Case analysis: jenny
Case analysis: jenny
Pauline should try to convince the patient Jenny, to receive the cannula in order for her to receive rehydration. Pauline should also explain that the cannula that will be inserted into her arm will only provide hydration solutions that will make her feel better as she is already diagnosed with pneumonia, coupled with dehydration.
1. Both the patient Jenny, and the attending nurse practitioner, will be affected by the decision. In the case that a decision is made of not having a cannula connected, then it is most likely that Jenny will further deteriorate in her condition of dehydration. In addition, her pneumonia may progress further and result in a more severe physical condition. At the same time, it is the nurse practitioner’s responsibility that the appropriate treatment is given to the patient and thus if the decision is made that a cannula will not be inserted, then the deterioration of the patient’s condition will also reflect on the nurse practitioner’s competence in providing healthcare.
2a. The patient, Jenny, has a right to make a decision in terms of what procedures will be performed on her (Balfour, 2009). However, this right is only applicable when the patient is fully
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2b. According to the nurses’ code of ethics, it is the nurses responsibility to protect a patient’s health. In this case scenario, the nurse practitioner is aware of the patient’s condition and thus she should try her best to let the patient understand that the condition can result in further deterioration of the patient.
3. Sensitivity towards the request of the patient to be left alone and not be connected to a cannula is an example of a patient’s right to choose which procedure should be performed. It is important that a nurse be sensitive to such requests and rights. On the other hand, a nurse should also be sensitive to his commitment to provide healthcare services to a patient, as well as protect his health condition. A nurse is also committed to do no harm to a patient and thus if a nurse is not able to provide rehydration treatment to the patient, then he will violate his oath of providing good healthcare to patients.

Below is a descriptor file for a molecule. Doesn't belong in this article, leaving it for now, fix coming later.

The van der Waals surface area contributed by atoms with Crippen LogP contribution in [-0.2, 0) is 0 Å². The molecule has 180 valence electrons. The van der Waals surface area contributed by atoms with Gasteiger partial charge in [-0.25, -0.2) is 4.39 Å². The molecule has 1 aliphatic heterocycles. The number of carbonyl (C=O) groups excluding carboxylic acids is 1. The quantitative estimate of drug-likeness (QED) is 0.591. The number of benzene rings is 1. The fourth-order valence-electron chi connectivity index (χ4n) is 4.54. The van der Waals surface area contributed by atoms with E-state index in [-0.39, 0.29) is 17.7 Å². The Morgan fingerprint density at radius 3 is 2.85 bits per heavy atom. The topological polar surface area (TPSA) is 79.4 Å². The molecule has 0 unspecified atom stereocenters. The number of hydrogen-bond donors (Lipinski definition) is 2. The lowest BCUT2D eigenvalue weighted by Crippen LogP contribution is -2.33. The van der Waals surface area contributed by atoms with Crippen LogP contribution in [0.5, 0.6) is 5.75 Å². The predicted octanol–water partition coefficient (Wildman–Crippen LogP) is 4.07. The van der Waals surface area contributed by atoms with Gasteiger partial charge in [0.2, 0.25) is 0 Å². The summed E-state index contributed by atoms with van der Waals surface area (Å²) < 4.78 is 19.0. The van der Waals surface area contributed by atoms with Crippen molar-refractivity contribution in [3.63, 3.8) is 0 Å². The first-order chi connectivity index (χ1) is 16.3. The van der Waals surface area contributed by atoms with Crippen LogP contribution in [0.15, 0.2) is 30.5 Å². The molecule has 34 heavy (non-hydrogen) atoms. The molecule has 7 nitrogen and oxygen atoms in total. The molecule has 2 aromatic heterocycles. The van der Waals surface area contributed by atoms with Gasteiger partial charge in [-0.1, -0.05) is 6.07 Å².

4. The nurse should respond by calmly and patiently explaining to the patient that the cannula is intended to provide rehydration treatment to the patient and that there are no other illegal or unlawful drugs or solutions that will be administered through this method. The nurse should also explain that if the cannula is not inserted into the patient’s arm, the patient has a great chance of deteriorating and eventually may result in her death. If this occurs, then the patient may ultimately lose her children. It is thus important that the patient understands what she is suffering from and what procedures need to be performed in order to make her feel better. When the nurse has validated that the patient fully understands her condition and still does not allow the cannula insertion, then the nurse has to ask the patient to sign a form that validates the patient’s decision of not receiving such treatment.
Balfour, D. (2009). Frequent questions on informed consent. OR Manager, 25, 23-25.